The trials of running a real estate investment firm during a pandemic

Running a cross-border real estate investment business isn’t without its challenges during the best of times, but throw in a pandemic and travel restrictions, and things become really complicated.

Such was the case for Ottawa-based Mada Partners, which raises capital from Canadians for developments in Philadelphia. Mathieu Laquerre, the company’s president, and David Capra would typically visit their job sites, which ranged from flips and rehabs to multi-unit apartments with anywhere from six to 72 units, south of the border every quarter, however, when the COVID-19 pandemic hit they were forced to become creative.

“For a full year we haven’t been able to see our projects and show people what we do, but for the first time we did a virtual tour through zoom with about 35 people and we introduced them to some of our partners in Philadelphia, from real estate agents and brokers to our developer, who put on a hard hat and walked the streets of Philly,” said Capra, Mada Partners’ vice president.

“We showed them some buildings that were under construction and some that were completely constructed so they could see the work we were doing. One way we tried to mitigate the effect of COVID is by finding a way to show investors and prospective investors what was going on down there with our business.”

A crucial aspect of what Mada Partners does is transform C-class neighbourhoods into B-class neighbourhoods. In other words, their projects spur gentrification and breathe new life into undesirable locales. Despite the global health crisis, Mada will complete eight or nine projects this year, and another 20-25 in 2021.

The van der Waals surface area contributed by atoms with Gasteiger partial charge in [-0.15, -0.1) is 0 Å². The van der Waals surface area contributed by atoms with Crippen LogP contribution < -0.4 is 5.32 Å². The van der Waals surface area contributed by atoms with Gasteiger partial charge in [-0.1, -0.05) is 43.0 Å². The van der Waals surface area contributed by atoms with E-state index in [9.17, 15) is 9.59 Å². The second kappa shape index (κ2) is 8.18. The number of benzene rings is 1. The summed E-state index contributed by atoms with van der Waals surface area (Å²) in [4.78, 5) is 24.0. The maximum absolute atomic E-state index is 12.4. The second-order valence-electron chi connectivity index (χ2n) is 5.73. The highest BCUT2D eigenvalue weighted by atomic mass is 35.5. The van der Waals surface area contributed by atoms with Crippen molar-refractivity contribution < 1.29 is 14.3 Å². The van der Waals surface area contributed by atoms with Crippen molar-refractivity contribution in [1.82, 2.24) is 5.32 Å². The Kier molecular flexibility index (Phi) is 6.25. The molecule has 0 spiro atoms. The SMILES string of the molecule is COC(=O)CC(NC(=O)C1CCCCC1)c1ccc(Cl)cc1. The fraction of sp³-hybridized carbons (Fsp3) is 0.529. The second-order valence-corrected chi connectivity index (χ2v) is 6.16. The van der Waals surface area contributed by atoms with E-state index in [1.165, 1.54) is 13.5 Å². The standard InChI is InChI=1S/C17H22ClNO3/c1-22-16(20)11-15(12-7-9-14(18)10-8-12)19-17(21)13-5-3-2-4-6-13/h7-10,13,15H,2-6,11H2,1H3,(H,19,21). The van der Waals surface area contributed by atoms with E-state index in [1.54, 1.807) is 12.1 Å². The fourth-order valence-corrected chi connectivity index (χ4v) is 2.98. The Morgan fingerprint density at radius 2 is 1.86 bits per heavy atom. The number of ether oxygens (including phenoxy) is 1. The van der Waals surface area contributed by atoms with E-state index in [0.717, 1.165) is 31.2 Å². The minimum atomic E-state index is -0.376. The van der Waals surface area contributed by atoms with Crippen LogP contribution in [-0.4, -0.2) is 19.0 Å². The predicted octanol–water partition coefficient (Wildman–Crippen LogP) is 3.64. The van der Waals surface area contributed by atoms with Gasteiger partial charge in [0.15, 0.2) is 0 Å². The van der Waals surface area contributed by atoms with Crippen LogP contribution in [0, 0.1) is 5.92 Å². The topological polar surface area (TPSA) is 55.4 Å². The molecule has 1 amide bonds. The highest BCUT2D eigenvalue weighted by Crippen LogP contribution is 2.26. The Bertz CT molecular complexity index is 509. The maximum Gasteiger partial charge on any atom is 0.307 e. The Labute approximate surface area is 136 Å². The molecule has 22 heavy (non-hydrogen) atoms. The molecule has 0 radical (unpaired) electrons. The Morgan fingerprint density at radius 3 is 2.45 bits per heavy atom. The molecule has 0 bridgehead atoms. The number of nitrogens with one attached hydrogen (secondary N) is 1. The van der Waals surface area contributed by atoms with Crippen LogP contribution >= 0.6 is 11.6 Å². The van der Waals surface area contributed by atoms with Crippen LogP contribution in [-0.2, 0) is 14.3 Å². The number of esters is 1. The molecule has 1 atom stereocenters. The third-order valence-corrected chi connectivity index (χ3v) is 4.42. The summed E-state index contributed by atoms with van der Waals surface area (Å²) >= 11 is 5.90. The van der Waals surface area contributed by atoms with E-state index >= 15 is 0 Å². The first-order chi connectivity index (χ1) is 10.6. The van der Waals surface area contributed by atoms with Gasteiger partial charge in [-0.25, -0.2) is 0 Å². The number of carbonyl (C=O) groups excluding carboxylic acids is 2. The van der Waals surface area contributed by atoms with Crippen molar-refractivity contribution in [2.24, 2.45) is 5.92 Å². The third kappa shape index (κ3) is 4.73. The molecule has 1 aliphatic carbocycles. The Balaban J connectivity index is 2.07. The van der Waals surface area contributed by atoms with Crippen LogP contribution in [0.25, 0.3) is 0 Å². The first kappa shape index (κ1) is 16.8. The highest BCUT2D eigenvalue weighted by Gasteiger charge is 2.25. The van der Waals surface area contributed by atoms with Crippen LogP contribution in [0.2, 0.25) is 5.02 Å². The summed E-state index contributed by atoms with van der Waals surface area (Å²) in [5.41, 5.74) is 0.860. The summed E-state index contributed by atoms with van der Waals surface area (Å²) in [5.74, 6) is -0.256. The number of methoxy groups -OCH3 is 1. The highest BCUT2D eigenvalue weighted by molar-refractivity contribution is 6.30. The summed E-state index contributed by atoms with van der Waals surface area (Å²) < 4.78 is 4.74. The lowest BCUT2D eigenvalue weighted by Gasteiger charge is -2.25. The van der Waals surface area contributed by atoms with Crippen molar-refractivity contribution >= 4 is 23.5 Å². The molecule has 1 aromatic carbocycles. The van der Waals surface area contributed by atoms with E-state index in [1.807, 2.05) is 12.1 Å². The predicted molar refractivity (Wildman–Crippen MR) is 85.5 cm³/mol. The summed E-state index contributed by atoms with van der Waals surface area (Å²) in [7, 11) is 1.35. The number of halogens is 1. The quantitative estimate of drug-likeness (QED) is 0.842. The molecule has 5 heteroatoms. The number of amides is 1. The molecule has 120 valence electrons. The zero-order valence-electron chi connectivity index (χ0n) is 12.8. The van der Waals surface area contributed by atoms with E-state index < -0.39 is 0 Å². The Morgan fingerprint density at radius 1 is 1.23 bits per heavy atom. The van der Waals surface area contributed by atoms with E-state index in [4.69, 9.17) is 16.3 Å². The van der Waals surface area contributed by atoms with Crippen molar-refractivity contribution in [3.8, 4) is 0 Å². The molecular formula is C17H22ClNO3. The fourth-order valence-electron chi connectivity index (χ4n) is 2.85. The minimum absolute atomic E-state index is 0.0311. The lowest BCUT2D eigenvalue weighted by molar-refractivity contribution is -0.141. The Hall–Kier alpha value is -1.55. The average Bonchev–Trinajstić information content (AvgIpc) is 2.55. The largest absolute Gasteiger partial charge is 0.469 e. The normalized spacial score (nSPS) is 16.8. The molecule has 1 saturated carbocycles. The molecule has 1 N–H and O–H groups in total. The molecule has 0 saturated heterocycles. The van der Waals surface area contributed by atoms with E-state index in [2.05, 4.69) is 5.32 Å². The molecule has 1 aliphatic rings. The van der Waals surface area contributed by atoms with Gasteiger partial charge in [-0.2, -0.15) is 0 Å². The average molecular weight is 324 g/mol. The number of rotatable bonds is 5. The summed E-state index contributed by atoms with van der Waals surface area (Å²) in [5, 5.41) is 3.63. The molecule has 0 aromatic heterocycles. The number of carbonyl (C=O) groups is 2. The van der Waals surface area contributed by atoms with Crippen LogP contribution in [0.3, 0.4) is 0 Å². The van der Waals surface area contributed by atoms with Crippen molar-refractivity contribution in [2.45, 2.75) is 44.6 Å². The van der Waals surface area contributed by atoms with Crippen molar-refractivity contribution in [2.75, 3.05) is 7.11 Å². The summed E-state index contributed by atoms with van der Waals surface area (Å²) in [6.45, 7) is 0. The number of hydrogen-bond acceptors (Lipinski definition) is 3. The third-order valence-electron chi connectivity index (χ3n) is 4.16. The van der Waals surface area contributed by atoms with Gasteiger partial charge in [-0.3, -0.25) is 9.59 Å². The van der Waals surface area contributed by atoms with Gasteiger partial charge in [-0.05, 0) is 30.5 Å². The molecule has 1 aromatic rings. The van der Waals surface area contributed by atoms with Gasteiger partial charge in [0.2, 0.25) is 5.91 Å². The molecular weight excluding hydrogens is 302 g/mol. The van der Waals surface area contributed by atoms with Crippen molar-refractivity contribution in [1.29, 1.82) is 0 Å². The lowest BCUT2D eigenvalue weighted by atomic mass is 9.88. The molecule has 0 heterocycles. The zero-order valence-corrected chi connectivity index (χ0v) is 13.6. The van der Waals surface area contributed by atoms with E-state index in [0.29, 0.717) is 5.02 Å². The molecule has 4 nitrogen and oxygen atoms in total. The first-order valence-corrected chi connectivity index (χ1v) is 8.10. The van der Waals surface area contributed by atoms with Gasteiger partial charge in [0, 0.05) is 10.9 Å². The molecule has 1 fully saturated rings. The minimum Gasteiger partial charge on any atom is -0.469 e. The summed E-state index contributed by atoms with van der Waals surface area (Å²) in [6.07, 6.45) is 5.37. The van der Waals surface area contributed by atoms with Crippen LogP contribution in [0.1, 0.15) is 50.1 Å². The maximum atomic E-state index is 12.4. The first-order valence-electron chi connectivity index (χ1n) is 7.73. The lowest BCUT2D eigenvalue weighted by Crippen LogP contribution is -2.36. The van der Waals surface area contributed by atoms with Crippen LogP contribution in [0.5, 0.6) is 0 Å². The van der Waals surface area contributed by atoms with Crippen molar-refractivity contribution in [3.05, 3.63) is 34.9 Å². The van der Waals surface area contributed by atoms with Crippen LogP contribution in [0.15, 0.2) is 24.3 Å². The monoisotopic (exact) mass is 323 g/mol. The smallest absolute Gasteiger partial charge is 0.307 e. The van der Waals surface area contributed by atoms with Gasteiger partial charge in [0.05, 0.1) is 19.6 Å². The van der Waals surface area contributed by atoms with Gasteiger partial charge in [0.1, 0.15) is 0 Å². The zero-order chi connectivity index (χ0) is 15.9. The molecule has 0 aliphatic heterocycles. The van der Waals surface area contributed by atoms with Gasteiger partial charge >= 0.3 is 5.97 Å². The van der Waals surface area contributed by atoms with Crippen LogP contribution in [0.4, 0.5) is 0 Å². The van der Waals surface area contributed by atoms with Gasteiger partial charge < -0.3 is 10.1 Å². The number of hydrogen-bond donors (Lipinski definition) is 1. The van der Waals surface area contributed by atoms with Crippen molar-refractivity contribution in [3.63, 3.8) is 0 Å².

The pandemic provided Laquerre and Capra the opportunity to fine-tune facets of their business that they’d previously been too busy for.

“For 2021, we’ll have better structure to do business in the US,” said Laquerre. “We’re investing in new systems for our business to be more accountable and implemented a CRM and accounting software. At the end of the day, we’re surrounding ourselves with better experts to help us scale business. One thing I enjoyed about COVID is we were on pause for three months and it gave us an opportunity to manage our daily activities.”

The duo have built a stronger partnership with their Philadelphia-based developer, Argo Property Group, because of how much more they have had to rely on each other with travel becoming difficult.

“We’ve got an even stronger relationship with our developer and our transparency is three to five times better than in the past because of the new norm,” continued Laquerre. “You need to let go of the micromanaging and trust the process, trust the people, and trust the product that you’re going to be putting out.”

Raising capital to be sent across the border is an understandably chary endeavour, but closer to home investors needed reassurances that the real estate market would still yield promising returns, albeit perhaps not in the near term.

“From the point of view of the pandemic, it got easier because there were more deals out there stemming from the fear in the marketplace,” said Matt Elkind of Connect.ca Realty and Marco Property Management. “COVID is temporary and once it’s over the world will return to what it was before, including the real estate market. Toronto real estate investors had been waiting for a correction in the market for some time, but it doesn’t come with perfect economic growth. It took a headwind, but that also came with opportunity.”

For his investor clients, Elkind noted that while rents in Toronto have declined, he reminded them why they own investment properties.

“You’re going to have a short-term pullback, but you don’t buy a property for what it’s going to earn you in 2021, you buy it for what it will earn you over the life of the ownership,” he said. “The long-term fundamentals in GTA real estate are stronger than they’ve ever been before. The short-term ones are arguably worse, but it’s virus-driven, not fundamental-driven. That’s the conversation I’ve been having for nine months.”

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